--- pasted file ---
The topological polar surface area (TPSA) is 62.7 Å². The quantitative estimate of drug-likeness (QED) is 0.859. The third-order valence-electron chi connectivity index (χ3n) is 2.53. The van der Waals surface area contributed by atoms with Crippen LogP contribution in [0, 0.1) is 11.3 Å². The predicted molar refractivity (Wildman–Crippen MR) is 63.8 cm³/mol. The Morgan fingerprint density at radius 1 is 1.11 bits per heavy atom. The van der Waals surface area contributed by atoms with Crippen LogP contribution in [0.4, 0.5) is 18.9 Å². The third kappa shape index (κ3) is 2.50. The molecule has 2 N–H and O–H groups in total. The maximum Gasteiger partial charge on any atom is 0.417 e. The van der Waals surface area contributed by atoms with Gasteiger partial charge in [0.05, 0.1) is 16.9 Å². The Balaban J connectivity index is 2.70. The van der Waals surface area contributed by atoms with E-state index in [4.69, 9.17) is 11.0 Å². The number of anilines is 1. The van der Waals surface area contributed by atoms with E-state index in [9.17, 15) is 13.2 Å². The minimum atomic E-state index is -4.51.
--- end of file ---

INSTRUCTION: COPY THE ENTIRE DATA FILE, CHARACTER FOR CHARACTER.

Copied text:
The topological polar surface area (TPSA) is 62.7 Å². The quantitative estimate of drug-likeness (QED) is 0.859. The third-order valence-electron chi connectivity index (χ3n) is 2.53. The van der Waals surface area contributed by atoms with Crippen LogP contribution in [0, 0.1) is 11.3 Å². The predicted molar refractivity (Wildman–Crippen MR) is 63.8 cm³/mol. The Morgan fingerprint density at radius 1 is 1.11 bits per heavy atom. The van der Waals surface area contributed by atoms with Crippen LogP contribution in [0.4, 0.5) is 18.9 Å². The third kappa shape index (κ3) is 2.50. The molecule has 2 N–H and O–H groups in total. The maximum Gasteiger partial charge on any atom is 0.417 e. The van der Waals surface area contributed by atoms with Gasteiger partial charge in [0.05, 0.1) is 16.9 Å². The Balaban J connectivity index is 2.70. The van der Waals surface area contributed by atoms with E-state index in [4.69, 9.17) is 11.0 Å². The number of anilines is 1. The van der Waals surface area contributed by atoms with E-state index in [9.17, 15) is 13.2 Å². The minimum atomic E-state index is -4.51.